Building and configuring OpenSSL in Visual Studio (MSBuild). - CodeProject



In this article I will show how OpenSSL library could be configured and built using Visual Studio and MSBuild system. The goal of this writing is to provide solution for following problems:

  • Provide specialized UI Property Pages specific to openssl library so only valid options could be set
  • Provide easy way to fine tune build and pass compiler options
  • Nothing is hard-coded
  • Build multiple platforms in sequence (x86, x64...) 
  • Build outside of source tree
  • Integrate with Visual Studio to allow project references to and from OpenSSL
  • Seamless debugging and symbols loading


The OpenSSL Project is open source effort implementing Secure Sockets Layer (SSL v2/v3) and Transport Layer Security (TLS) protocols as well as a general purpose cryptography library. It is cross platform library and as such is written to accommodate multiple build tools and operating systems.

Build instructions are pretty straightforward:

perl Configure VC-WIN32 --prefix=C:\Build-OpenSSL-VC-32
nmake -f ms\nt.mak
nmake -f ms\nt.mak install

Seems to be simple, but there is a catch, as always:

  • It builds all binaries as well as object files inside root directory of OpenSSL distribution.
  • If more than one configuration (Release, Debug, etc.) require build it has to be done one by one.
  • It does not integrate with Visual Studio in any way

Here we'll try to fix all of these.


In my other articles I've described how to create custom property pages for third party tools. For more information see here and here. Long story short, we create following property pages:

General page allows setting of normal project attributes such as Output and Intermediate directories as well as most of OpenSSL options. It also provides UI to add any arbitrary parameters in Command Line control.
Output, Intermediate and Include directories will be used during build to place respective files. If left empty build will use default location in OpenSSL root folder (for example inc32 if Include is empty).

Expanding Options in left pane produces following view:

This page allows disabling ciphers. If cipher is missing on this page it could still be disabled by providing
no-missing_cither option in Command Line on General page.

Kerberos 5 page provides a way to add Kerberos 5 libraries to the build.

C++ page allows to fine tune build and send additional switches and definitions to the compiler.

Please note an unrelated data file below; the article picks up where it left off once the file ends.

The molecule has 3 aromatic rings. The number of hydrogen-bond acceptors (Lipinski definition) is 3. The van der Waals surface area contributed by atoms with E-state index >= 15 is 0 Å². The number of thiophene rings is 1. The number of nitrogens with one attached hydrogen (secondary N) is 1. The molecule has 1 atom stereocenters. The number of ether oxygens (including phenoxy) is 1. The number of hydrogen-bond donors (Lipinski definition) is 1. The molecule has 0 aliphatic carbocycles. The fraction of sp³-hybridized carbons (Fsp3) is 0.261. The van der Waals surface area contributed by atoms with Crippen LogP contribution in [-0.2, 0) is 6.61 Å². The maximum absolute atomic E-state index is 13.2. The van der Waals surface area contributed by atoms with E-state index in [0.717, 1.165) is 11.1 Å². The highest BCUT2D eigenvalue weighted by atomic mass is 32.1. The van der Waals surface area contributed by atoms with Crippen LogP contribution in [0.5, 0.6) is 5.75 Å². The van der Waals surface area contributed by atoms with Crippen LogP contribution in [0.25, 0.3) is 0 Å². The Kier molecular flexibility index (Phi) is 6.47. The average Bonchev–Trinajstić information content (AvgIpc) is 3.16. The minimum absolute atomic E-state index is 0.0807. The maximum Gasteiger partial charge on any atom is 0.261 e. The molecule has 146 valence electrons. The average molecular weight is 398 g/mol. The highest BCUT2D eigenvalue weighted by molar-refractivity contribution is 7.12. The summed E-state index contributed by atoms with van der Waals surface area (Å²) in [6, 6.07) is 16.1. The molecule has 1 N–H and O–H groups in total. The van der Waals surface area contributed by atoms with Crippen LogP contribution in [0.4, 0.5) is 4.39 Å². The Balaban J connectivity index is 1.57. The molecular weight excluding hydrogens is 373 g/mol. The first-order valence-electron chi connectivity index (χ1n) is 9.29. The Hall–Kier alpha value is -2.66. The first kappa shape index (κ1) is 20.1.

With these property pages we can configure all OpenSSL options as well as pass some additional parameters to the compiler. 

Getting correct values from property pages and passing them to configuration is described in details here. Configuration is processed by GetXmlConfig target and returned a string of parameters which passed to appropriate script.

Now we are ready to build.


Examining Configure script and batch files revealed following steps:

perl Configure VC-WIN32 --prefix=C:\Build-OpenSSL-VC-32

Creates Makefile at the root of OpenSSL directory.


Creates MINFO file
Creates Module Definition and Resource files
Creates consolidated Makefile

nmake -f ms\nt.mak

Builds the library.

Wrapping these tasks into native MSBuild targets allows more control during build. We create following targets:

<Target Name="Configure" ... />
<Target Name="MINFO" ... />
<Target Name="ModuleDefinitions" ... />
<Target Name="CreateMakefile" ... />
<Target Name="CompileAsm" ... />
<Target Name="Build" ... />
<Target Name="Rebuild" ... />
<Target Name="Clean" ... />

Add required dependencies between targets, insert <exec> tasks for respective Perls scripts, add configuration for Configure and Makefile scripts and we are done. Everything is straightforward and follows OpenSSL normal build flow exactly. Specifying Inputs and Outputs allows incremental builds to be performed if nothing is changed in source tree.

Configuration Options

OpenSSL build is configured in two steps: in Configure target and CreateMakefile target.

Configure target processes parameters from UI Property pages and pass them to Configure script. Values for configuration are retrieved by executing GetXmlConfig target implemented in ConfGen.targets. For detailed explanation of the process see this post

CreateMakefile target executes script and sets locations of Output, Include and Intermediate directories. It also directs the script to create static or shared libraries and use assembler or not.


Cleaning up after the build is a bit tricky. Executing nmake -f ms\nt.mak clean wipes out everything by running del *.* 

For Visual Studio this behavior is not acceptable. There might be other project's files in the same directory. In order to avoid deleting incorrect files Makefile is parsed for list of targets it builds. Format of Makefile is well defined so it is relatively easy to find all of these (note, script is modified for simplicity):

<ReadLinesFromFile File="$(BuildDir)\openssl.mak" Condition="Exists('$(BuildDir)\openssl.mak')">
  <Output ItemName="ConfigLines" TaskParameter="Lines"/>

  <BuildDirSelected  Include="$([Regex]::Match('%(ConfigLines)', (?&lt;=\\)(.*?\b)(?&lt;=\.obj) ))" />